VANCOUVER -- Three more British Columbians have died from the novel coronavirus known as COVID-19, provincial health officer Dr. Bonnie Henry announced Saturday.

The deaths cap off the deadliest week of the pandemic so far in B.C., with more than a dozen of the province's now 38 total deaths occurring since Wednesday.

Henry also announced another outbreak at a long-term care facility in the Lower Mainland, bringing the total number of such care homes with outbreaks in the province to 23.

The provincial health officer reiterated what she said Friday about outbreaks in seniors' care, noting that most of the facilities where the virus has been detected have had just one case.

"This is an area of particular focus that we have been working on," Henry said. "For most of these outbreaks, catching it early has made a huge difference."

Additionally, 29 more people in B.C. have now tested positive for the virus, bringing the provincial total to 1,203.

Of those, 149 are currently in hospital, with 68 in critical care.

The relatively small number of new cases and relatively stable number of hospitalizations over the last few days have prompted questions for Henry at her daily updates about whether the many aggressive public health measures put in place to slow the spread of the coronavirus have been working.

Earlier in the week, Henry described the smaller numbers as "our flattening of our curve." On Saturday, she reiterated that message, but also repeated her warning that the public must remain committed to stopping the transmission of the virus.

"I don't think I'm ready to say anything is a win yet, but every day that we have been bending that curve is a good thing," Henry said. "There are many things that are out of our control that can happen, and this is why we're making such a big deal about people who are coming into the country right now, because we are holding our own here right now."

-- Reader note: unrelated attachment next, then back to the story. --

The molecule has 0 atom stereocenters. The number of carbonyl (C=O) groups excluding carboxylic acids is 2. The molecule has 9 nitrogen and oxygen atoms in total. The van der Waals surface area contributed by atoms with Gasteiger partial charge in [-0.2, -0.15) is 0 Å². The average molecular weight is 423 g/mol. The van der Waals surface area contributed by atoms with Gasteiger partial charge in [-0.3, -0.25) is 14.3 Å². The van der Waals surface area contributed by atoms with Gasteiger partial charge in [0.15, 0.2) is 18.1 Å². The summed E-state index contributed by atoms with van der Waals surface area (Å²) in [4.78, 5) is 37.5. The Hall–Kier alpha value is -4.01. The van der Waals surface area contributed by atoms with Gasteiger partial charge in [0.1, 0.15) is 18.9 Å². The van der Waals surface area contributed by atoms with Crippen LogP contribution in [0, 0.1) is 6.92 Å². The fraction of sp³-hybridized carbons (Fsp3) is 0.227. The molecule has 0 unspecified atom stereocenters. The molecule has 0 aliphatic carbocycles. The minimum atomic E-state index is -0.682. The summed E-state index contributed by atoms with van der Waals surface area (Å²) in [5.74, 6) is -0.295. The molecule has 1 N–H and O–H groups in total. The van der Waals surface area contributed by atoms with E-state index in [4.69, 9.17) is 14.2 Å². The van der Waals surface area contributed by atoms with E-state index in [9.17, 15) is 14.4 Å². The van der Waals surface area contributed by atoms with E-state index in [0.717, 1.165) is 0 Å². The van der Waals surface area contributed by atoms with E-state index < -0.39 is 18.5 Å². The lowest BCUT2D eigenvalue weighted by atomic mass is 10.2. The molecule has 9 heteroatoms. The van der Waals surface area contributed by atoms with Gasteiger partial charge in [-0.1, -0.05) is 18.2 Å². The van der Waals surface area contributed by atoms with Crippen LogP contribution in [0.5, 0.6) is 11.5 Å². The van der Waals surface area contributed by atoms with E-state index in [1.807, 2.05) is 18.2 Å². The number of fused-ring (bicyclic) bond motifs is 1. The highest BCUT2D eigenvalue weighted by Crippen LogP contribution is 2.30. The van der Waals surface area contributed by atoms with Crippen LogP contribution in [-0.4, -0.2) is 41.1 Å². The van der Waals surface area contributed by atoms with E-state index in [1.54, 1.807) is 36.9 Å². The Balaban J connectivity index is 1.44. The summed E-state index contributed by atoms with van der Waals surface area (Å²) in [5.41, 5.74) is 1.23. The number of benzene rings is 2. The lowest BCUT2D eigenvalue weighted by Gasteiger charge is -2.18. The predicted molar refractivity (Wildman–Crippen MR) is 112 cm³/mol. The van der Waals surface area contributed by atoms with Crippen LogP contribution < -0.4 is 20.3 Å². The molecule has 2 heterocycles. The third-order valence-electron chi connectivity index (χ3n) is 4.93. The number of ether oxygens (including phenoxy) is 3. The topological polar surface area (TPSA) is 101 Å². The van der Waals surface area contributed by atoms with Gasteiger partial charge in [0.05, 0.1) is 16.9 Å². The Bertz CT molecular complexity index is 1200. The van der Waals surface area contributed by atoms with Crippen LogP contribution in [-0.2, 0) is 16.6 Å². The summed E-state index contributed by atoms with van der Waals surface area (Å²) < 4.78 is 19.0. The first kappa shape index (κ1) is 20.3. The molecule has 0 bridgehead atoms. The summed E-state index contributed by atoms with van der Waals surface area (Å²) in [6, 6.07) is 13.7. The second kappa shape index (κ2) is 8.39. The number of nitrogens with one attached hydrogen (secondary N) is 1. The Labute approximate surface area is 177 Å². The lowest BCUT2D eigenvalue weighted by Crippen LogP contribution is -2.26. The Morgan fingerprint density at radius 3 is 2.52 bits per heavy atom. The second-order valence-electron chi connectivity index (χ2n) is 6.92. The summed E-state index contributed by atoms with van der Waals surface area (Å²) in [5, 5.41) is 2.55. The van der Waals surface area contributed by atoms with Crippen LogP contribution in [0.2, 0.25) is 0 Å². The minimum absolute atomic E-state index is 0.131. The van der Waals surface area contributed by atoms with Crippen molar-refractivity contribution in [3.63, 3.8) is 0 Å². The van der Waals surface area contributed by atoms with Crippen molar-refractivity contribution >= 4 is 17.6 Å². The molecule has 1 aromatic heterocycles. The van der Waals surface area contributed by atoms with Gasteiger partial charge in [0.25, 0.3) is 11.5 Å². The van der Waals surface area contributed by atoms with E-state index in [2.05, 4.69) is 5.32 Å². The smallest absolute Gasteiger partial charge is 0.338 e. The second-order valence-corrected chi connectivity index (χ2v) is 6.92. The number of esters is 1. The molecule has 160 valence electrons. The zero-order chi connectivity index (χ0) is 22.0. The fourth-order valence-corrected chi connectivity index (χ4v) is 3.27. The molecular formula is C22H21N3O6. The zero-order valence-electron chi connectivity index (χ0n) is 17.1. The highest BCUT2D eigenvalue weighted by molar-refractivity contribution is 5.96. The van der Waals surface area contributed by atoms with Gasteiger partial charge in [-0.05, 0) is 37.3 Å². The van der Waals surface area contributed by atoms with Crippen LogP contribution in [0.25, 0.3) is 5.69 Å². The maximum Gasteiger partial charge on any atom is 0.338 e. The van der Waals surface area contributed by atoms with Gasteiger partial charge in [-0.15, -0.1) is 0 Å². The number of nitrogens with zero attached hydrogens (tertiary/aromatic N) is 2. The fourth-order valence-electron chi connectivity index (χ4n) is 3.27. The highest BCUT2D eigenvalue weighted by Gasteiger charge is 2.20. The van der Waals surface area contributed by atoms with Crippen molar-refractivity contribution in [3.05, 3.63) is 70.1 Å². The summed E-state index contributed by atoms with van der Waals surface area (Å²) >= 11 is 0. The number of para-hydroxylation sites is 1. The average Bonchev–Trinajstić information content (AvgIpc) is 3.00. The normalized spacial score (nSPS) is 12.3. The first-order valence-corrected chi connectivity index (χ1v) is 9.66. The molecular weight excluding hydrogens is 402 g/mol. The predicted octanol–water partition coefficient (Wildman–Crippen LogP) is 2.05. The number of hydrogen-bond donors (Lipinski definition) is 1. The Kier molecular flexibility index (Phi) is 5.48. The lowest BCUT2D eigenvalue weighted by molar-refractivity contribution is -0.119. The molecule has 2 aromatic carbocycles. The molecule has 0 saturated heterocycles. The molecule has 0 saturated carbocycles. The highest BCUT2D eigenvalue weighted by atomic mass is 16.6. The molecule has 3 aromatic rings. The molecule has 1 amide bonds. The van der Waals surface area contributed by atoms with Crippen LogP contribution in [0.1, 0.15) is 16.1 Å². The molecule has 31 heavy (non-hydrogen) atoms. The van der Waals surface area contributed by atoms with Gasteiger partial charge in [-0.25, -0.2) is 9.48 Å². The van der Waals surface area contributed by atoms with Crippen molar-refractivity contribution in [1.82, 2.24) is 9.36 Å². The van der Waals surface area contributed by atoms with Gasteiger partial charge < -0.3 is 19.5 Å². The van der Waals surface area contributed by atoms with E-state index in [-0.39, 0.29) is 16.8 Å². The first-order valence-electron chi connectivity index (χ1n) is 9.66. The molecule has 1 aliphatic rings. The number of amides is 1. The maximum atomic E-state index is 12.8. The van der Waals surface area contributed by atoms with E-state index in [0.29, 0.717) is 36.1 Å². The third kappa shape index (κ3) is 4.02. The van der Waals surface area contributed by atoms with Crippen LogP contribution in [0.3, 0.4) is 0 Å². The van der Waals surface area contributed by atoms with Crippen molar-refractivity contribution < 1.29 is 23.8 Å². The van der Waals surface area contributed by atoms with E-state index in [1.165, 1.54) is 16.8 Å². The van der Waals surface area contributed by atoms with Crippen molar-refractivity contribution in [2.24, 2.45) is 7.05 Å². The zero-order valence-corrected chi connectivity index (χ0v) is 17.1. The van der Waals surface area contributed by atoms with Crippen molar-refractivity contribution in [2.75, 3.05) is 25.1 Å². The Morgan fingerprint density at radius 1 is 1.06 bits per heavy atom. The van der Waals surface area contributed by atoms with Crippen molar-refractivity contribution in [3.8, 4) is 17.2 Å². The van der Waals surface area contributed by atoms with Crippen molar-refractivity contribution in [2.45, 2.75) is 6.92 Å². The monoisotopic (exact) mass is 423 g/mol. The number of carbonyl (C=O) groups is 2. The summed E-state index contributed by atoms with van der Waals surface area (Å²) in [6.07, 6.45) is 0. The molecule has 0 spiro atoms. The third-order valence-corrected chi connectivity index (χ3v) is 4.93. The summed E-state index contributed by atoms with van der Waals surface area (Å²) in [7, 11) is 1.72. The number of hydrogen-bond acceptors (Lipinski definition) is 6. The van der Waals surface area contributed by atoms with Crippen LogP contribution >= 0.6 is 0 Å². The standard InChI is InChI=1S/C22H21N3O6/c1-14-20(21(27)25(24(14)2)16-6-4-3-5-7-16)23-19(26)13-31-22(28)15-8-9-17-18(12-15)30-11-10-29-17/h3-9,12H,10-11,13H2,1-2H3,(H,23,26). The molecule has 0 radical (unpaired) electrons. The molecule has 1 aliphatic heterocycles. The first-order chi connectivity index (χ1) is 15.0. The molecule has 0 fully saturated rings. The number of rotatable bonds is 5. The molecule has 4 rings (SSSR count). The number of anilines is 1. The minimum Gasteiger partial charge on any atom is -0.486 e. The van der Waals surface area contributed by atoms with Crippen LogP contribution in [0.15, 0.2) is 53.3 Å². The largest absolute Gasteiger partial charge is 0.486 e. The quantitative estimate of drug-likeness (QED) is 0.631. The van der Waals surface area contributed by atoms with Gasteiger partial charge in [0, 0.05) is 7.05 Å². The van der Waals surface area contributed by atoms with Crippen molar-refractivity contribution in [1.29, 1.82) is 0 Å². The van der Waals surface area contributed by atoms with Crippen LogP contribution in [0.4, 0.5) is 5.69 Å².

Regarding those returning to Canada from abroad, the provincial health officer called on B.C. residents to help support friends or family members who are subject to the mandatory 14-day self-isolation period imposed by the federal government.

"If you have a loved one, a community member who's coming home, do what you need to do to support them," Henry said. "That may mean buying groceries for them and dropping them off, making sure that they have a way to get home from the airport without taking public transit, having frequent virtual visits. We need, as a community, to support people to do this … We need to be united, all of us, in stopping the transmission of this virus now."

The majority of B.C.'s confirmed cases of COVID-19 continue to be located in the Lower Mainland, with 554 in the Vancouver Coastal Health region and 424 in the Fraser Health region.

Between them, those two health authorities cover all of Metro Vancouver and surrounding communities in the Fraser Valley and on the Sea-to-Sky corridor.

Elsewhere in the province, there are 128 confirmed cases of COVID-19 in the Interior Health region, 76 in Island Health and 21 in Northern Health.

These numbers reflect the total number of people who have tested positive for the virus in each region. Modelling of the pandemic that Henry has released previously suggests that the number of people infected with the virus is higher than the number of positive tests.

A total of 704 people who have tested positive for the virus in B.C. are now considered fully recovered. 

An American Sign Language translation of today's news conference is available on the provincial government's YouTube page.